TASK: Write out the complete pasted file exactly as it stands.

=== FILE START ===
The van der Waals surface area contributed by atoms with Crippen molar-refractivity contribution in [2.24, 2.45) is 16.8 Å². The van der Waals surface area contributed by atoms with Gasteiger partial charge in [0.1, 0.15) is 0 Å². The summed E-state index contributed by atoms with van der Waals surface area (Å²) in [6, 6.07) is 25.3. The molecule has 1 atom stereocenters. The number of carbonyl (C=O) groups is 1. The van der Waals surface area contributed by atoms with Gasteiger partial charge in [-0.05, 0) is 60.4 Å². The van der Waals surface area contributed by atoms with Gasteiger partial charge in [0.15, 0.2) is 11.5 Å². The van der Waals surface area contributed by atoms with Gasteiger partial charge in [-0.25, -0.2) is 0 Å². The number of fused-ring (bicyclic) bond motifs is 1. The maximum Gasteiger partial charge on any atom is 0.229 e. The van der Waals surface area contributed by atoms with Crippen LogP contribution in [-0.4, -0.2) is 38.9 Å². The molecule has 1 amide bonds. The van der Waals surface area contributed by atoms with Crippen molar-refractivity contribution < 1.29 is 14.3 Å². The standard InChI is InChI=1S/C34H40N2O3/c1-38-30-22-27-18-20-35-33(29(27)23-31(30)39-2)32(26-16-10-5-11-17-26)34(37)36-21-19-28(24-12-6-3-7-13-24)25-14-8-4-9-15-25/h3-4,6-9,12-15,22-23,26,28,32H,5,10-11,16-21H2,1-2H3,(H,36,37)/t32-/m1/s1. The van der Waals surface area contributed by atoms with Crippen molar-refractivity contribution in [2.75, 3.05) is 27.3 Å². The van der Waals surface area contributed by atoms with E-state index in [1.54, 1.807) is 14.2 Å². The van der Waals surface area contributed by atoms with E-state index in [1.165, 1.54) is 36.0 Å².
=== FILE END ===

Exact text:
The van der Waals surface area contributed by atoms with Crippen molar-refractivity contribution in [2.24, 2.45) is 16.8 Å². The van der Waals surface area contributed by atoms with Gasteiger partial charge in [0.1, 0.15) is 0 Å². The summed E-state index contributed by atoms with van der Waals surface area (Å²) in [6, 6.07) is 25.3. The molecule has 1 atom stereocenters. The number of carbonyl (C=O) groups is 1. The van der Waals surface area contributed by atoms with Gasteiger partial charge in [-0.05, 0) is 60.4 Å². The van der Waals surface area contributed by atoms with Gasteiger partial charge in [0.15, 0.2) is 11.5 Å². The van der Waals surface area contributed by atoms with Gasteiger partial charge in [-0.25, -0.2) is 0 Å². The number of fused-ring (bicyclic) bond motifs is 1. The maximum Gasteiger partial charge on any atom is 0.229 e. The van der Waals surface area contributed by atoms with Crippen LogP contribution in [-0.4, -0.2) is 38.9 Å². The molecule has 1 amide bonds. The van der Waals surface area contributed by atoms with Crippen molar-refractivity contribution < 1.29 is 14.3 Å². The standard InChI is InChI=1S/C34H40N2O3/c1-38-30-22-27-18-20-35-33(29(27)23-31(30)39-2)32(26-16-10-5-11-17-26)34(37)36-21-19-28(24-12-6-3-7-13-24)25-14-8-4-9-15-25/h3-4,6-9,12-15,22-23,26,28,32H,5,10-11,16-21H2,1-2H3,(H,36,37)/t32-/m1/s1. The van der Waals surface area contributed by atoms with Crippen molar-refractivity contribution in [2.75, 3.05) is 27.3 Å². The van der Waals surface area contributed by atoms with E-state index in [1.54, 1.807) is 14.2 Å². The van der Waals surface area contributed by atoms with E-state index in [1.165, 1.54) is 36.0 Å².